New & Selected Poems, 1957 – 2011

new and selected poems robert sward 2011

New and Selected Poems: 1957 – 2011 is culled from Robert Sward’s newest and best works, including both previously unpublished poems and selections from his 20+ books of poetry. It is the definitive Sward collection, exhibiting throughout his signature style: outwardly zany and fanciful, but inwardly serious, troubled, and questioning. They cover the territory Sward has tread so well—love, divorce, multiple marriage, aging, loss, and the challenge of bringing up children in a highly unstable world.  
 
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Four Incarnations, New & Selected Poems

4 incarnations cover

“The startling, perfect lines, the twists, the playfulness, the magical use of speech rhythms and colloquial speech make Sward a writer I never tire of, always find delightful. His delight in what is always colored with what can be lost, a sense of what has been lost, adds to the poignancy, the caught moment or memory of a distant caught moment. I’m so glad he’s back with this delicious collection…”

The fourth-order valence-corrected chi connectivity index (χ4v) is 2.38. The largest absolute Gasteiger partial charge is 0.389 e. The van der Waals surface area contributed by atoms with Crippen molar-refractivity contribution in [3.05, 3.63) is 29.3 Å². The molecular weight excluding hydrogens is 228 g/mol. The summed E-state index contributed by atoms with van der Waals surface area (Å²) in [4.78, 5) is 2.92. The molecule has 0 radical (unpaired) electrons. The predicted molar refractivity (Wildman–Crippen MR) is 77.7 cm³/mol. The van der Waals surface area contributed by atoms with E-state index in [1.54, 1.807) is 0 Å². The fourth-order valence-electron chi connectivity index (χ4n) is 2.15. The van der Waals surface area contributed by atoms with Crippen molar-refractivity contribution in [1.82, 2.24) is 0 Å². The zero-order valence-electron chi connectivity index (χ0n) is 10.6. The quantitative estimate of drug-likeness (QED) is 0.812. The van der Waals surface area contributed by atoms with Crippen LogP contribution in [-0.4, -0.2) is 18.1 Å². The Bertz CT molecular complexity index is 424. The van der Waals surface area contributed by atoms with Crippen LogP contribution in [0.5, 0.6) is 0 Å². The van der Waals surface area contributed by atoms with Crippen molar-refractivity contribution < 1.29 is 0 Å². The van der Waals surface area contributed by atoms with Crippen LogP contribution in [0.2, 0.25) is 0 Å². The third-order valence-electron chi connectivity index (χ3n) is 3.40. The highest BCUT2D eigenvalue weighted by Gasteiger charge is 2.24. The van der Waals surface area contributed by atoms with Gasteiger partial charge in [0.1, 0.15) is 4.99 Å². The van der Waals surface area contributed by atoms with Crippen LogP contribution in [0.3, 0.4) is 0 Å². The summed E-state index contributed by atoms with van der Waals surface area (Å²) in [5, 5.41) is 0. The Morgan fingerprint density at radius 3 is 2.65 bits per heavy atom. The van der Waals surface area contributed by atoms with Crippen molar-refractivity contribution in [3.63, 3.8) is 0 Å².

-from reader Lyn Lifshin’s review on Amazon.com  
 
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Rosicrucian in the Basement

rosicrucian in the basement

“I like the wide sweep of it. There are many mysteries between father and son that people don’t talk about…. The father figure comes through consistently, there’s a lot of buoyancy, and the son is consistent and fine too.”
– Robert Bly, author of Iron John  
 
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Heavenly Sex

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“…fierce, new minted and convincing… he [Sward] has a voice and a range.”
-The New York Times Book Review  
 
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COLLECTED POEMS 1957-2004

collected poems cover

“What I would really like to say about The Collected Poems of Robert Sward would not be a book review. I would like to say: Listen to this! …”
– from Amazon.com book review  
 
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God is in the Cracks

god is in the cracks narrative cover

“This book draws on Rosicrucian in the Basement and Heavenly Sex (Black Moss Press) and includes a dozen new poems in the father-son series. The poems here are sequenced to form a narrative spanning 60 years (1945 – present) and are best read in the order printed.”

— Robert Sward, from Author’s Notes  
 
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